The work of the pope was, however, quickly interrupted by the controversies to which the question of the readmittance of the lapsi into the Church gave rise. As to this, we gather some light from the poetic tribute composed by Damasus in memory of his predecessor and placed over his grave (De Rossi, “Inscr. christ. urbis Romæ”, II, 62, 103, 138; cf. Idem, “Roma sotterranea”, II, 204-5). Damasus relates that the truth-loving leader of the Roman Church was looked upon as a wicked enemy by all the lapsed, because he insisted that they should perform the prescribed penance for their guilt. As a result serious conflicts arose, some of which ended in bloodshed, and every bond of peace was broken. At the head of this band of the unfaithful and rebellious stood an apostate who had denied the Faith even before the outbreak of persecution. The tyrannical Maxentius had the pope seized and sent into exile.

An account of Marcellus' death, dating from the fifth century, relates that Maxentius, judging the pope responsible for the trouble between the Christian factions, condemned him to work as a slave on the public highway. After nine months of this hard labor, he was rescued by the clergy and taken to the home of a widow named Lucina; this woman welcomed him with every sign of respect and offered him her home for a church. When the emperor learned that Christian rites were being celebrated there, he profaned the church by turning it into a stable and forced the Holy Father to care for the animals quartered there. In these sad surroundings, Marcellus died on January 16, 310. He was buried in the catacombs of Priscilla, but later his remains were placed beneath the altar of the church in Rome which still bears his name.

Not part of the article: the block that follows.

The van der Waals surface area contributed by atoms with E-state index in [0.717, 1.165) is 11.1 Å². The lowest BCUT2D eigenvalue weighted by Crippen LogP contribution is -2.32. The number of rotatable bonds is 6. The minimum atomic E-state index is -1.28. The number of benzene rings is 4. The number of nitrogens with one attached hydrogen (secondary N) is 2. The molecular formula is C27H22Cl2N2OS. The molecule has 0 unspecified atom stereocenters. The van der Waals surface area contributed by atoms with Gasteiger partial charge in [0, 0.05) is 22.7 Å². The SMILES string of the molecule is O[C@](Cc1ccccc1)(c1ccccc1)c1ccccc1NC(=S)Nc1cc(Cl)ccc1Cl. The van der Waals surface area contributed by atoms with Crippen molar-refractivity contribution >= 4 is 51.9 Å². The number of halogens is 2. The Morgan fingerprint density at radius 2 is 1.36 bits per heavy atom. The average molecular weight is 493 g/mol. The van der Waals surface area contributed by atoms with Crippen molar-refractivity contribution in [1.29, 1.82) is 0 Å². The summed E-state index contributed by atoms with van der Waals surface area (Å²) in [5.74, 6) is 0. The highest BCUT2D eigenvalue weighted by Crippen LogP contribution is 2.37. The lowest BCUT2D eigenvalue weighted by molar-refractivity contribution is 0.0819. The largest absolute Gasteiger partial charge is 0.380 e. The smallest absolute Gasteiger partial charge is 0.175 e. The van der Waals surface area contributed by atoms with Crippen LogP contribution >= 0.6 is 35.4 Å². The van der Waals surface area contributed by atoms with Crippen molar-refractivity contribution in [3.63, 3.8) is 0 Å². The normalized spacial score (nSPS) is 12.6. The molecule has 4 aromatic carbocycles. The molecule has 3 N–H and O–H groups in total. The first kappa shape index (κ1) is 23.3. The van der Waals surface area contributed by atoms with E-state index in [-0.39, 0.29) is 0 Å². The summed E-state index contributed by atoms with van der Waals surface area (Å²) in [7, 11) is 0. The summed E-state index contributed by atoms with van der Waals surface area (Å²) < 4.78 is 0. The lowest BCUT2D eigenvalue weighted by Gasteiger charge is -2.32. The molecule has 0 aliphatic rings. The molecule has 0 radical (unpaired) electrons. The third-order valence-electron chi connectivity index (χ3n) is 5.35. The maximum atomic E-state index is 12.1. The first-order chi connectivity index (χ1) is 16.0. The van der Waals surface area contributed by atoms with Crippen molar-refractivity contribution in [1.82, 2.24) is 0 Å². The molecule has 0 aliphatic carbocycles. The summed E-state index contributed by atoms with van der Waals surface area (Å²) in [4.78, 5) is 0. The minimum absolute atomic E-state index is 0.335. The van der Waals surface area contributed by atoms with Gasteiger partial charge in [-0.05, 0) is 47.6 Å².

He was succeeded by Pope Eusebius. His relics are under the altar of San Marcello al Corso in Rome.

Daily Meditation

Salvation Is Free:

Though Christ's suffering and death are for all people, salvation is not forced upon anyone; it must be freely accepted. Neither is salvation something that any person merits. It is a free gift.

Quote by S. Padre Pio:

Let us make every effort to unite ourselves more rightly to this most sweet Savior, so that we can produce good fruits for eternal life.